The coming Atlantic hurricane season is shaping up as a battle between oceans. The Atlantic and Pacific Oceans are sending conflicting signals about how active Summer, 2014 will be in the Atlantic basin.
As global air temperatures rise, ocean temperatures also rise. Currently most of the Caribbean, the Gulf of Mexico, and the tropical Atlantic, shows a positive temperature anomaly.
High sea surface temperatures are correlated with above-normal tropical cyclone activity. But in the Pacific Ocean, an El Niño, a warming of the water off the coast of South America, is developing; El Niño is correlated with below-normal activity in the tropical Atlantic.
Hurricanes feed on the latent heat bound up in water vapor molecules. Energy is required to rip these molecules from the ocean, and this energy resides in the water vapor until it condenses, at which point the energy is released as sensible heat. When conditions are favorable, tropical storm systems turn the sensible heat energy into kinetic energy — energy of motion — commonly known as wind.
An influx of sensible heat in the atmosphere, such as occurs when a large amount of water vapor condenses, induces the air to rise, and when the rising air couples with an easterly wave that closes into a low pressure system, a tropical depression is born. If favorable conditions persist, the depression becomes a tropical storm, and ultimately a hurricane.
A Factor That Inhibits Hurricane Formation Even When Water Temperatures Are High
Latent heat’s potential conversion to wind can go untapped if the second requirement for tropical storm formation is not present: relatively low vertical wind shear (a change in the direction or speed of the wind with height). A change of wind with height disrupts a developing tropical storm’s vertical structure and the storm cannot form properly. When the winds are the same at all levels in the atmosphere, a tropical cyclone can rapidly intensify.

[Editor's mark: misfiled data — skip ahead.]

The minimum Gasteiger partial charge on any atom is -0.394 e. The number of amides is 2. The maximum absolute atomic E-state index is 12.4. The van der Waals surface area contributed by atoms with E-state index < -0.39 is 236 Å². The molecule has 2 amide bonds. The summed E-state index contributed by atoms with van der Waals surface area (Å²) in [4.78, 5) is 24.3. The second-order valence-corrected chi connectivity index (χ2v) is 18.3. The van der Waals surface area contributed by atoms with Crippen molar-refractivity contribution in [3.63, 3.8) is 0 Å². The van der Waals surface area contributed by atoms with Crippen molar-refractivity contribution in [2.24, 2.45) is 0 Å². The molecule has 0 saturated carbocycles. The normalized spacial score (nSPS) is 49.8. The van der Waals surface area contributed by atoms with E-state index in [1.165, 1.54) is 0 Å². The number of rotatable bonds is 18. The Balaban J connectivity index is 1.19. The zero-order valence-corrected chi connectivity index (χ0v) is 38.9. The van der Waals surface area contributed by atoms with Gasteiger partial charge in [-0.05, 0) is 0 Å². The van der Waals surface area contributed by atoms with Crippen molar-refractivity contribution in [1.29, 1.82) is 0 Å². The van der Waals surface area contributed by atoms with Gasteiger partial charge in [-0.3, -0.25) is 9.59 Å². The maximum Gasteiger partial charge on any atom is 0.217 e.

El Niño And Its Effects, Locally And Globally
An El Niño is a major warming of the eastern Pacific equatorial waters (as much as ten degrees Fahrenheit). El Niño was first noted for its effect on the anchovy fishery off Peru: anchovies like cold water and when the water warms, they disappear. It is now known that El Niño has wider-ranging effects than just those on local fisheries.
These include increased fire danger in Indonesia and Australia, and rainier-than-normal monsoons in India and Bangladesh. Closer to home, El Niño causes rain in California and mild winters across the United States.
The El Niño is also correlated with muted tropical activity in the Atlantic Ocean. The rising current caused by the warm Pacific water produces a mid-level jet stream which moves eastward across South America and into the Gulf of Mexico, continuing across the Caribbean and the open Atlantic. During a pronounced El Niño, this flow interrupts the formation of tropical storms by producing vertical wind shear.
Who Will Win The Tug Of War?
The waters across the tropical Pacific Ocean have been warming for several months, and they are now above average in all parts of the equatorial Pacific. Though NOAA’s Climate Prediction Center still considers the El Niño condition to be neutral, it has raised its probability of an El Niño this summer to 65%, and an El Niño watch is in effect.
Here at Decoded Science, we think it’s time to fish for anchovies or cut them up for bait. The pressure pattern (the Southern Oscillation) associated with El Niño — basically enhanced westerly winds in the tropical Pacific — is now in place. Sea surface temperatures are above normal all the way across the equatorial Pacific, recently reaching the coast of South America. And there is a pool of even warmer water below the surface.
For these reasons, Decoded Science is predicting that there WILL be an El Niño this summer.
The Correlation Of El Niño With A Weak Hurricane Season Is Not Precise
The correlation between El Niño and Atlantic hurricanes has been conclusively demonstrated. The overall average number of Atlantic hurricanes per year is six; in an El Niño year the average is four. However, there are abnormal years when an El Niño is accompanied by above average hurricane activity in the Atlantic. 2004, for example, was an El Niño year and four major hurricanes struck Florida.
More important: there WILL be hurricanes this year. Only two years since records have been kept were devoid of any Atlantic hurricanes: 1907 and 1914. The centennial celebration of the last hurricane-free year should not be accompanied by complacency.
Powerful hurricanes can strike in El Niño years and in years of otherwise low tropical activity. Hurricane Andrew, one of the costliest storms in US history, came in an El Niño year with only four hurricanes (1992).
So El Niño or no El Niño, everyone in a hurricane-prone area should be prepared with an evacuation plan in case escape from the fury of a hurricane becomes necessary.